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Originally published September 12 2015

Total medication LOCKDOWN: People indicted for "smuggling" FDA-approved drugs from Canada that are legal to buy in America

by J. D. Heyes

(NaturalNews) Big Pharma firms have such a lock on the U.S. market – the most lucrative in the world – that they have the power of the federal government in their pockets. So much so that if anyone steps outside the box or colors outside the Big Pharma-designated lines, Uncle Sam will smack them down.

That kind of influence is embodied in the case of an Illinois man who has recently pleaded not guilty to charges that he conspired with an online Canada-based pharmacy to smuggle mislabeled, unapproved and false prescription drugs into the U.S., so he could resell them to American doctors.

In recent days Ram Kamath was forced to appear before U.S. Magistrate Judge Jeremiah Lynch in Missoula, Montana, for arraignment, the only one of 14 individuals and companies named as defendants to, so far, appear in court to face criminal charges of smuggling, conspiracy and money laundering.

'You need our permission'

Also, the Seattle PI reported:

Federal prosecutors accuse, its CEO Kristjan Thorkelson and its affiliated companies and associates of selling $78 million in prescription drugs, primarily cancer treatment drugs, to U.S. doctors. Nearly all of the drugs are legal in the U.S. when sold by FDA-approved manufacturers and marketers.

Prosecutors charge that some of the drugs were intentionally mislabeled by having text in a foreign language, or they were missing the required "Rx Only" symbol. Other drugs, they said, such as the Turkish medication Altuzan, have yet to be officially approved by the U.S. Food and Drug Administration. Also, a pair of cancer treatment drugs were counterfeit versions, the indictment says.

"Canada Drugs purchased its inventory from questionable sources and ultimately sold counterfeit versions of the drugs Altuzan and Avastin to physicians in the United States," the indictment says.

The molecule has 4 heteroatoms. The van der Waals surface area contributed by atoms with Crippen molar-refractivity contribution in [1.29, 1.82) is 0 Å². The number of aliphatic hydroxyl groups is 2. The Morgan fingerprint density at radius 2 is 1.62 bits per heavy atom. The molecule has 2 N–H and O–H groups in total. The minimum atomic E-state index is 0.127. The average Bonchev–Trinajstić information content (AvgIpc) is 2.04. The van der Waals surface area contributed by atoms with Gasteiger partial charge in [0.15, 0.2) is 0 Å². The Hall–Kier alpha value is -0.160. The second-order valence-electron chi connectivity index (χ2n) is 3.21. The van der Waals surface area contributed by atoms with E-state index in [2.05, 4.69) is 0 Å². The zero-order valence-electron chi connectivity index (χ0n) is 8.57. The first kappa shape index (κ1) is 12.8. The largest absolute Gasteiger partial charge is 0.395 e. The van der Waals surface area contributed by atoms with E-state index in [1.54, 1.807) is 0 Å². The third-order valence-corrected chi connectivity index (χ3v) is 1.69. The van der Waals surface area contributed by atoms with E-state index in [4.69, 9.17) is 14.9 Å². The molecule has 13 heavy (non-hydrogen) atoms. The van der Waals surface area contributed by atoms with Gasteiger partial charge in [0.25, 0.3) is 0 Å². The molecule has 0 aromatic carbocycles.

Federal prosecutors said they will attempt to extradite Thorkelson and additional defendants from Canada, Barbados and the United Kingdom if they refuse to appear in court voluntarily, the court documents said.

The online company of 14 years, based in Winnipeg, says on its website that it offers low prices on medicines from Canada, the UK, Australian and New Zealand. In 2009 and 2010, the company bought other firms – including Montana Healthcare Solutions – that sold and distributed prescription medications to U.S. health providers directly. Using the customer lists of those newly acquired companies, then started selling to physicians by shipping medications from its UK subsidiary, the indictment states.

That subsidiary, River East Supplies, allegedly falsified customs labels in a bid to undervalue the packages' content so it could avoid regulatory scrutiny of the shipments, prosecutors say. Then the drugs would go to unnamed companies in Illinois, Tennessee and Washington state for distribution.

Federal officials claim that when the company discovered the counterfeit drugs it attempted to cover up the problem by asking Klamath to place some of them in his Downers Grover, Ill., home, while attempting to recall them to the UK.

'Pharmacy to the developing world'

The Seattle PI reported:

Kamath was director of pharmacy policy and international verifications for an unnamed company, for which he inspected storage facilities kept by Internet pharmacies. The online pharmacies funneled cash to Kamath's company and paid for a trip to Barbados with four-star accommodations for Kamath to inspect's facilities there, according to the indictment.

In addition to using the federal government to help shut out international competition, Big Pharma has also used its influence to shut out cheaper generic medications as well.

As noted in this Natural News Blog post:

Many of the least-served populations obtain medicines that are produced in India – known as the "pharmacy of the developing world" – because the country didn't start granting patents on drugs until 2005...

Big pharma companies are unhappy with India's policies – preferring to file lawsuits and bully the country rather than allow life-saving medicines to be produced. For example, Novartis spent seven years challenging patent laws, until the Indian Supreme Court decided to uphold the country's patent laws and decided against the big pharma.

To read more articles about the current police state in the United States, go to


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